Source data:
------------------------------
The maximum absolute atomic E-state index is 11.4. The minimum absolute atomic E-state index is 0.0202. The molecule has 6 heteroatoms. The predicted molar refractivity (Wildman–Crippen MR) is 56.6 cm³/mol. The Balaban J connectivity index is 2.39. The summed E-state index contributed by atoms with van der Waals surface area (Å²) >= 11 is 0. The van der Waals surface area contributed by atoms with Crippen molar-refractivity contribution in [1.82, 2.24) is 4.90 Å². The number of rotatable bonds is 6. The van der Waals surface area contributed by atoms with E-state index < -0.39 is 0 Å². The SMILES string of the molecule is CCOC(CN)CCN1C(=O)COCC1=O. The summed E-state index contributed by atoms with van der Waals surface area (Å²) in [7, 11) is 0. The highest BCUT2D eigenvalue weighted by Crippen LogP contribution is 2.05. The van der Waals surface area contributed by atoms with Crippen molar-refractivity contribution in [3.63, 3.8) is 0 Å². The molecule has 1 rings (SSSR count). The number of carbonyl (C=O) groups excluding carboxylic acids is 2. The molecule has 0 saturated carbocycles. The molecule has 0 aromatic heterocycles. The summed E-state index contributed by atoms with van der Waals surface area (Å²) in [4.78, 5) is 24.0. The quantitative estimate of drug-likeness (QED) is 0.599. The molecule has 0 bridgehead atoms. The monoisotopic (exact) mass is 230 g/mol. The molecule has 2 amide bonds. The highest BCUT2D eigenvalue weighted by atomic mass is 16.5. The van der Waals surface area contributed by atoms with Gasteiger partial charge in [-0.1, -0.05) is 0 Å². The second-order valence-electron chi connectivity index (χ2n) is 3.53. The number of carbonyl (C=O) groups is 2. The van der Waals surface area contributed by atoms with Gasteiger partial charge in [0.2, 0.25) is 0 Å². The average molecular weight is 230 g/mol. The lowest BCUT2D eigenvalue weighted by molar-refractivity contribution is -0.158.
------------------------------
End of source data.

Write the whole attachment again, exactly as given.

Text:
The maximum absolute atomic E-state index is 11.4. The minimum absolute atomic E-state index is 0.0202. The molecule has 6 heteroatoms. The predicted molar refractivity (Wildman–Crippen MR) is 56.6 cm³/mol. The Balaban J connectivity index is 2.39. The summed E-state index contributed by atoms with van der Waals surface area (Å²) >= 11 is 0. The van der Waals surface area contributed by atoms with Crippen molar-refractivity contribution in [1.82, 2.24) is 4.90 Å². The number of rotatable bonds is 6. The van der Waals surface area contributed by atoms with E-state index < -0.39 is 0 Å². The SMILES string of the molecule is CCOC(CN)CCN1C(=O)COCC1=O. The summed E-state index contributed by atoms with van der Waals surface area (Å²) in [7, 11) is 0. The highest BCUT2D eigenvalue weighted by Crippen LogP contribution is 2.05. The van der Waals surface area contributed by atoms with Crippen molar-refractivity contribution in [3.63, 3.8) is 0 Å². The molecule has 1 rings (SSSR count). The number of carbonyl (C=O) groups excluding carboxylic acids is 2. The molecule has 0 saturated carbocycles. The molecule has 0 aromatic heterocycles. The summed E-state index contributed by atoms with van der Waals surface area (Å²) in [4.78, 5) is 24.0. The quantitative estimate of drug-likeness (QED) is 0.599. The molecule has 0 bridgehead atoms. The monoisotopic (exact) mass is 230 g/mol. The molecule has 2 amide bonds. The highest BCUT2D eigenvalue weighted by atomic mass is 16.5. The van der Waals surface area contributed by atoms with Gasteiger partial charge in [-0.1, -0.05) is 0 Å². The second-order valence-electron chi connectivity index (χ2n) is 3.53. The number of carbonyl (C=O) groups is 2. The van der Waals surface area contributed by atoms with Gasteiger partial charge in [0.2, 0.25) is 0 Å². The average molecular weight is 230 g/mol. The lowest BCUT2D eigenvalue weighted by molar-refractivity contribution is -0.158.